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Article
January 10, 1885

Cholera and Personal Habits.

JAMA. 1885;IV(2):49. doi:10.1001/jama.1885.02390770021005

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Abstract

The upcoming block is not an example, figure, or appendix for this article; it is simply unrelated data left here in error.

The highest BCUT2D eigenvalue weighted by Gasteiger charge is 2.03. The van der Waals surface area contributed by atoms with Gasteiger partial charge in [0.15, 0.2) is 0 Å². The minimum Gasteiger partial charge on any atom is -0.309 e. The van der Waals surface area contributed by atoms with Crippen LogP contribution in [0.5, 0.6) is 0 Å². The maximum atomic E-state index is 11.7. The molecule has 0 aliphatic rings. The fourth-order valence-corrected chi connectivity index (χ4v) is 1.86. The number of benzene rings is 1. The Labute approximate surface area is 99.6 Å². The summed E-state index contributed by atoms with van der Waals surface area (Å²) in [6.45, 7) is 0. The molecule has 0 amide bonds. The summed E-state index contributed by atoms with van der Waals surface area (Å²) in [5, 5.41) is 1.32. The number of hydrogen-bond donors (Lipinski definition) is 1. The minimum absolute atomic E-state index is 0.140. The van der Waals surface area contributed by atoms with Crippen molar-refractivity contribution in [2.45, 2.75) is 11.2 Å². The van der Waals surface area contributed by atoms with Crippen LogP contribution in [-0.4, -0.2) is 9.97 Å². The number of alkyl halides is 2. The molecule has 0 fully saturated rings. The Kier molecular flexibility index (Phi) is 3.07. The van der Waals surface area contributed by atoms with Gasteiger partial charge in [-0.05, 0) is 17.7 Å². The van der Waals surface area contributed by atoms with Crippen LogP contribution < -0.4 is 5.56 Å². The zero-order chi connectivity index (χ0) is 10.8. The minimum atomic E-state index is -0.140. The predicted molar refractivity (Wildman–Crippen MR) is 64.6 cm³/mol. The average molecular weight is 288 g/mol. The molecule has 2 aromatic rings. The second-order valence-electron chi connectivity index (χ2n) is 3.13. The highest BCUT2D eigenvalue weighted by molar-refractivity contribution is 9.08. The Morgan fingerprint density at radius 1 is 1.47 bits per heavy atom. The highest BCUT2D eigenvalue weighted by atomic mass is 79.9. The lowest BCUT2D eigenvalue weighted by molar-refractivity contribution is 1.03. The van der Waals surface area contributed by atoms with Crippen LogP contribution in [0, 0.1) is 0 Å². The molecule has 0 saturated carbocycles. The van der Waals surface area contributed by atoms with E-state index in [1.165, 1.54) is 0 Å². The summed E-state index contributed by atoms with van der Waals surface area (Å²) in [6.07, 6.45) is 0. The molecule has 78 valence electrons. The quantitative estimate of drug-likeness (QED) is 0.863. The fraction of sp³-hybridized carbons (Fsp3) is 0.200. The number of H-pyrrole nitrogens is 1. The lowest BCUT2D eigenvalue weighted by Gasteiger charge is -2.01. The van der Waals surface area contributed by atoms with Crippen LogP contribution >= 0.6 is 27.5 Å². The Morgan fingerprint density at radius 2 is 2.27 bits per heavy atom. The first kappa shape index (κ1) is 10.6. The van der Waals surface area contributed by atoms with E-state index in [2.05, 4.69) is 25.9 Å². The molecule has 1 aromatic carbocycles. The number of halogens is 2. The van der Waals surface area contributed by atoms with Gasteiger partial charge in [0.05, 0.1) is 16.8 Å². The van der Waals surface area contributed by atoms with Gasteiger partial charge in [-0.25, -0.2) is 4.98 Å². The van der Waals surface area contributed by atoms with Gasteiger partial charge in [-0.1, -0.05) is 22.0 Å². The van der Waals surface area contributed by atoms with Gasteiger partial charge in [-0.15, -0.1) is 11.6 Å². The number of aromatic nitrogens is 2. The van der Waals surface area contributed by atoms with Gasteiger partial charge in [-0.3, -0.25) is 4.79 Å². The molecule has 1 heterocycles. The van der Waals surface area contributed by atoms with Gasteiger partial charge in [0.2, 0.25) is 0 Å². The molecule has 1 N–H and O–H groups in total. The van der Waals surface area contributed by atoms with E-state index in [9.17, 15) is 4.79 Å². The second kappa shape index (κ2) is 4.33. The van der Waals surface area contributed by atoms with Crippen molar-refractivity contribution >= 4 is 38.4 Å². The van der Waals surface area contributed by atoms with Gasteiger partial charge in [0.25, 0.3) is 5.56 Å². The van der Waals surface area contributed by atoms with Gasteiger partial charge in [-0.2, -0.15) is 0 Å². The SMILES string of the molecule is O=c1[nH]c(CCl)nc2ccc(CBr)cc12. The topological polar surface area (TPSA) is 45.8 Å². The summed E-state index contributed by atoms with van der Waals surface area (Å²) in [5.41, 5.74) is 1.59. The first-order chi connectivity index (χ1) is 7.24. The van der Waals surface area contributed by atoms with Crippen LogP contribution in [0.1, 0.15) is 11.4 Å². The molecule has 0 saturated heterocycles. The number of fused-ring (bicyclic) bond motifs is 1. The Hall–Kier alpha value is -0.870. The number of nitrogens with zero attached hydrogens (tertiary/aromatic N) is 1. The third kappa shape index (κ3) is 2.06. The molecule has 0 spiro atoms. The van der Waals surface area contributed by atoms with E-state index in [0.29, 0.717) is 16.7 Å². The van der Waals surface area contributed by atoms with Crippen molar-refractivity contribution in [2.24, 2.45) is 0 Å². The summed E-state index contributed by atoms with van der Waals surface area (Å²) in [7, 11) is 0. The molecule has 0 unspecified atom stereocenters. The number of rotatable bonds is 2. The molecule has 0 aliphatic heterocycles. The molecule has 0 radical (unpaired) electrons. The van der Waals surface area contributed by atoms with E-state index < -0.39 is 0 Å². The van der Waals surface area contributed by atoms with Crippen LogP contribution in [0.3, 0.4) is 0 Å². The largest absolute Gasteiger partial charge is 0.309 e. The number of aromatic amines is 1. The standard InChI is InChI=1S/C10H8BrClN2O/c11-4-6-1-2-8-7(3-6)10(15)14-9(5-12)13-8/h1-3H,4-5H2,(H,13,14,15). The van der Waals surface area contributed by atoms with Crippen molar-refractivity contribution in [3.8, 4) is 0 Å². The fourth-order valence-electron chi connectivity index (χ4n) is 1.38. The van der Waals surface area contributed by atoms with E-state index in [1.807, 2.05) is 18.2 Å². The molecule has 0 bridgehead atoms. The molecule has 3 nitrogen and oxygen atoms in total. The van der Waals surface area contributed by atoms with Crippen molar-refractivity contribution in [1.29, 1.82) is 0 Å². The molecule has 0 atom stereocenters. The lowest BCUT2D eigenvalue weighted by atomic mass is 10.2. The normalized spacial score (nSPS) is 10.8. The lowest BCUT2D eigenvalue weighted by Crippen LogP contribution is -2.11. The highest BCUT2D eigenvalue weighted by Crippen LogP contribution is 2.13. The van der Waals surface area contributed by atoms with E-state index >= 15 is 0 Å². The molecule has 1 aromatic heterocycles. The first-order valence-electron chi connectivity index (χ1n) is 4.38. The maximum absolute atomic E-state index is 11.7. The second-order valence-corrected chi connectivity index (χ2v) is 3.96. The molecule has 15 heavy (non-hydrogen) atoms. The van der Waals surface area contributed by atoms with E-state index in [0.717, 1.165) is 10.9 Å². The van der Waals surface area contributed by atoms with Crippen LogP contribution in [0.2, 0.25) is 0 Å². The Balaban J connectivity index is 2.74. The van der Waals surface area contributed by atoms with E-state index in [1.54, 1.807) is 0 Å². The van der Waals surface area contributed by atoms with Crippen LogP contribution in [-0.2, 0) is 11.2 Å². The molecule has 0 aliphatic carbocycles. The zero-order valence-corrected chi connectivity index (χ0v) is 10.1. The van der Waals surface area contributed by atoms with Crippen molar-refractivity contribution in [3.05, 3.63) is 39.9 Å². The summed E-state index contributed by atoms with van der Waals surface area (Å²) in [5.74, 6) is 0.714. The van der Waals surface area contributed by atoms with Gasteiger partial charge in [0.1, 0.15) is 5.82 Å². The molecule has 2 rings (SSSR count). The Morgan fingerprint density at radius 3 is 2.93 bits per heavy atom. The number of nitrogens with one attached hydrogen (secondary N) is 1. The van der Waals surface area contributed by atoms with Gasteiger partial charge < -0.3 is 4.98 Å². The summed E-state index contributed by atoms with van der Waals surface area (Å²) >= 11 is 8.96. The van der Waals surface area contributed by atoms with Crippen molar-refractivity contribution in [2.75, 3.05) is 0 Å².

—The letter from our regular correspondent in Paris, in the Journal of last week, was chiefly occupied with an account of the recent prevalence of epidemic cholera in that city; the writer selecting his facts principally from official reports and the discussions in the medical societies. This week we give another letter on the same subject, from an occasional correspondent who derived his information more from personal observations and inquiries during a temporary stay in Paris while the disease was in progress. Both correspondents represent the disease as commencing among the poorest and most unsanitary part of the population, the "rag pickers," and in the quarters occupied by them. Both emphasize the statement that those who were addicted to habits of dissipation and personal uncleanliness furnished by far the larger proportion of those who fell victims to the disease. And another writer states that of those admitted to the hospitals,

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